“A toxicity study on 10 highly toxic volatile organic compounds found that these VOCs were present in low levels that did not have harmful effects on the human body,” the ministry said.
The study was conducted on 666 menstrual care products and 10 diaper products sold in Korea since 2014. According to the results, all pads and panty liners showed high margins of safety, from 6 to 12,854. The margin of safety divides a reference dose of a toxin by the systemic exposure expected from using a product. Factors over 1 are considered safe for the human body.
The 10 VOCs studied were ethylbenzene, styrene, chloroform, trichloroethylene, methylene chloride, benzene, toluene, xylene, hexane and tetrachloroethylene.
Levels of these VOCs were lower in diapers than in sanitary products.
The ministry said that results regarding 74 other VOCs to be studied may be released by the end of the year, and test results for all other chemicals including pesticides are to be released in May.
The government is studying levels of chemicals found in menstrual care and diaper products after public controversy over allegations that toxicity in sanitary pads had led to adverse health effects, such as changes in menstrual cycles, in some women.
Five companies that produce menstrual care products and diapers in Korea -- P&G, Yuhan-Kimberly, Kleannara, Welcron Healthcare and LG-Unicharm -- released a collective statement Thursday expressing “relief” at the Food Safety Ministry’s results and promising to increase cooperation in the future to set safety standards for menstrual care products.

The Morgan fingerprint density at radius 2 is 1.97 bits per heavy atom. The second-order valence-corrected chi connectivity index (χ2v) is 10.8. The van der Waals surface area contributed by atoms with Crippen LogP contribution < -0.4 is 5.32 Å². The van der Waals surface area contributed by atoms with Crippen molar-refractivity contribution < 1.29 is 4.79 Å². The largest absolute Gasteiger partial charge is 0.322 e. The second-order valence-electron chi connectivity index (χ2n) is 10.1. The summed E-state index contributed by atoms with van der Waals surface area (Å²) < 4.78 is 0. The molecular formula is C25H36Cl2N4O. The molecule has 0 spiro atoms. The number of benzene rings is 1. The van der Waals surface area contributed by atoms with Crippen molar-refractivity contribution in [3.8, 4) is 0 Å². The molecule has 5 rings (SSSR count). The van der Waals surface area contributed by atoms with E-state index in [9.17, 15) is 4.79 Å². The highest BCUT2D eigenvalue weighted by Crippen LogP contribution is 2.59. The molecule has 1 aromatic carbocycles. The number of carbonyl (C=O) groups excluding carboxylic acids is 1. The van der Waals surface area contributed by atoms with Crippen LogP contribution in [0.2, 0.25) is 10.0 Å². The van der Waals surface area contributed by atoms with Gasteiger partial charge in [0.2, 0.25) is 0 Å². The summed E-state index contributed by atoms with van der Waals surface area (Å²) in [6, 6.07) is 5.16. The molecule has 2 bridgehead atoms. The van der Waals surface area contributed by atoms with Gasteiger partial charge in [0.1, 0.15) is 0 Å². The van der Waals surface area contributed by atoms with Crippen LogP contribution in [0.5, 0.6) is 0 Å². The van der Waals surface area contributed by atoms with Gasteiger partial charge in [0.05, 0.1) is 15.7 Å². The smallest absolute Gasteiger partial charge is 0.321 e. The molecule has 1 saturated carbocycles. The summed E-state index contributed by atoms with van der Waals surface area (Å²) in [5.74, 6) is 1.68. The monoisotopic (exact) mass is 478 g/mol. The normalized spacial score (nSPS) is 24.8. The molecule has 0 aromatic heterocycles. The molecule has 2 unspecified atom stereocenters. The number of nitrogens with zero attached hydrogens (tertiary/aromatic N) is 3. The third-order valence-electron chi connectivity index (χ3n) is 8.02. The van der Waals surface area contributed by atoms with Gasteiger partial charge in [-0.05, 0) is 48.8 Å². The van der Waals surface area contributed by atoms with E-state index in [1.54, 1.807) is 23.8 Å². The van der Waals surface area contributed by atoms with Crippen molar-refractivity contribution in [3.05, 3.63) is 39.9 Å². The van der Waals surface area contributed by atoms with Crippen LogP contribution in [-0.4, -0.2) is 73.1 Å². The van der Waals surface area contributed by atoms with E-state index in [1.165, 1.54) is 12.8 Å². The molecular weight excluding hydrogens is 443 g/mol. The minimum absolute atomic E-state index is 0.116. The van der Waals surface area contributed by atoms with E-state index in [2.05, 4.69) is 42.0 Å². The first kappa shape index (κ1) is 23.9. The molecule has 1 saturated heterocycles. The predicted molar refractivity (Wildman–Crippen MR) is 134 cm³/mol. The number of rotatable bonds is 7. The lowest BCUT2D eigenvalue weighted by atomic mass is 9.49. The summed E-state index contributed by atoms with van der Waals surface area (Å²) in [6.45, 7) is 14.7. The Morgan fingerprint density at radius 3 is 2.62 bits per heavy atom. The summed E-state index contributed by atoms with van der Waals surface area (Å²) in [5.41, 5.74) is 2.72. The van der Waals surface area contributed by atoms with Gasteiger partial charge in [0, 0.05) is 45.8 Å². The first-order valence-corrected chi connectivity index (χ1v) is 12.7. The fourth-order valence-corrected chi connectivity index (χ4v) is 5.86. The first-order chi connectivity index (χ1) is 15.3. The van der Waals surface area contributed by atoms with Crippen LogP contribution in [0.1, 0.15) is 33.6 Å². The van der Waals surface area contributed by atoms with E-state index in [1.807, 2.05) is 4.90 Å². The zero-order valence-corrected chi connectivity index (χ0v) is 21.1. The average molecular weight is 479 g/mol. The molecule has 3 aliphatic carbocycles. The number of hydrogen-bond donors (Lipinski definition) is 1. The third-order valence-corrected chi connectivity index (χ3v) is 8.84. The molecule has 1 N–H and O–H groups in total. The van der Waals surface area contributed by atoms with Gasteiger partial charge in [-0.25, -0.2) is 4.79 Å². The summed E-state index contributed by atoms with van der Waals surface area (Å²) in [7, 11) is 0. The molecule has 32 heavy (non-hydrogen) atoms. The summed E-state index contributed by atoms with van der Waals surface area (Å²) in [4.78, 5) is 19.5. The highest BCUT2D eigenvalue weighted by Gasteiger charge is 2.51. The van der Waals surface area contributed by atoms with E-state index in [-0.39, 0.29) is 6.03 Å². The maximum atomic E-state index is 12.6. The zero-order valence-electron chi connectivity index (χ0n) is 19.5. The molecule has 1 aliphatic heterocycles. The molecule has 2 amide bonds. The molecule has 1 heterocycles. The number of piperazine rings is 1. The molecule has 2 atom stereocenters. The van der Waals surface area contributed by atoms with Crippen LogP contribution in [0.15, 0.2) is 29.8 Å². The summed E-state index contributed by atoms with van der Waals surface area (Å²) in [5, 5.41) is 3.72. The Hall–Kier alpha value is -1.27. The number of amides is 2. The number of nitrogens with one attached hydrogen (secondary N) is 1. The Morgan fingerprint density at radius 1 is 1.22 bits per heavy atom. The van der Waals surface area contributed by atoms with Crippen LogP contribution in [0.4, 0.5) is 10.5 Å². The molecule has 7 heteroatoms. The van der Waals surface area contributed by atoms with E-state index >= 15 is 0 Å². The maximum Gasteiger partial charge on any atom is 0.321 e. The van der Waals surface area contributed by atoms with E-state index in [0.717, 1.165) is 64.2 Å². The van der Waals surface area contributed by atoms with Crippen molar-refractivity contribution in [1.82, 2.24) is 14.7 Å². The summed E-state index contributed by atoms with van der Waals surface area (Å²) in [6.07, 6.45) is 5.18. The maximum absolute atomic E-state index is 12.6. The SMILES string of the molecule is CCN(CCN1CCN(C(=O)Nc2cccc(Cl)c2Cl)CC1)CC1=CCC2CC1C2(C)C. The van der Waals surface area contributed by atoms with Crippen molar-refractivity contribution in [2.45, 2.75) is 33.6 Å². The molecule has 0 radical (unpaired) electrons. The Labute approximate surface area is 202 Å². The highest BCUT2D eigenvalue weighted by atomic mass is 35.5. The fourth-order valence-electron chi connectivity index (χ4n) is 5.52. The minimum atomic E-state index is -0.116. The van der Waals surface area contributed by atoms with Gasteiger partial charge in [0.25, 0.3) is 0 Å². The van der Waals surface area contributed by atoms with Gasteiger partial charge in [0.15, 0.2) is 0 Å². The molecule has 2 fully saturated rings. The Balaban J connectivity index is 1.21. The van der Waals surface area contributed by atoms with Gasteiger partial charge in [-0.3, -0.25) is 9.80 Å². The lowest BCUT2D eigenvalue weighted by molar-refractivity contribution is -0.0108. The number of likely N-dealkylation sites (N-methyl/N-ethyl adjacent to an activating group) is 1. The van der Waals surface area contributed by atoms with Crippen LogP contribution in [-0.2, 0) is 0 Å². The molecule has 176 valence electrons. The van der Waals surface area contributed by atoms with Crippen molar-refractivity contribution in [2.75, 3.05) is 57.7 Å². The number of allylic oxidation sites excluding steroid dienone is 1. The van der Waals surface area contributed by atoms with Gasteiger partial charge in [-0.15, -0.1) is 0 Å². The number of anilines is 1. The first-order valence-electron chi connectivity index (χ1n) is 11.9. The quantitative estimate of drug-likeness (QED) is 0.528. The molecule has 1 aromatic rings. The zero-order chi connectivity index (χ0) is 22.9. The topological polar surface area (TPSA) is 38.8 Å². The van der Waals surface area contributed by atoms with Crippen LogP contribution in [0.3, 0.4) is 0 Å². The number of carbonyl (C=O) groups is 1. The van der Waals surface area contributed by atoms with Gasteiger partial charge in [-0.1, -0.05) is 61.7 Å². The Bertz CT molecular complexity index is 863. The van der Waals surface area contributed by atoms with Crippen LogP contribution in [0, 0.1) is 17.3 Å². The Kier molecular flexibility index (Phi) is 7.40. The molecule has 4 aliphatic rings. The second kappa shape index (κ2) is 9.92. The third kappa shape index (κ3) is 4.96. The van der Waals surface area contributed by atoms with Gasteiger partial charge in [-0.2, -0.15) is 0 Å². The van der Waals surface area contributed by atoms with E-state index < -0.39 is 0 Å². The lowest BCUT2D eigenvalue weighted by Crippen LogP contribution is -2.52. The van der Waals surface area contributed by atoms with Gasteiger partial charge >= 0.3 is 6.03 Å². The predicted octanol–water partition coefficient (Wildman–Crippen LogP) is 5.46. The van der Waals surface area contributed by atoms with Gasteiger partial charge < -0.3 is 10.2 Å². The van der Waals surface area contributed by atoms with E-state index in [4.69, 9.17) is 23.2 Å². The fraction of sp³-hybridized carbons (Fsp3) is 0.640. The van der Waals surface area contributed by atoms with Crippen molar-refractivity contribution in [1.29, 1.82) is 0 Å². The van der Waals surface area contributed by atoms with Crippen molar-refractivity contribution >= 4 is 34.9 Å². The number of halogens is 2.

For now, without any set standards regarding safety in menstrual care products in Korea, the five companies said they will follow the KATri Eco-Quality Standard 1000:2016, which is a safety standard for fiber products.
Ecofem, the women‘s rights group that first commissioned a study on VOCs in sanitary products that led to the public outcry, said Thursday that the Food Safety Ministry’s announcement was “premature” because it included results for only a small number of compounds.
For example, the preliminary results did not include results on dioxins, which are often the focus of reports overseas on the potential toxicity of menstrual care products.
“It is difficult to compare the results of the government study against our own internal studies because the testing methodology was very different,” said a spokesperson with one of the manufacturers. “However, we have been informed that the tests were conducted under rigorous assumptions, and that the VOC levels were very safe.”
The Food Safety Ministry plans to also conduct a study to determine the relationship between the chemicals present in sanitary pads and effects on women’s health.
By Won Ho-jung (firstname.lastname@example.org)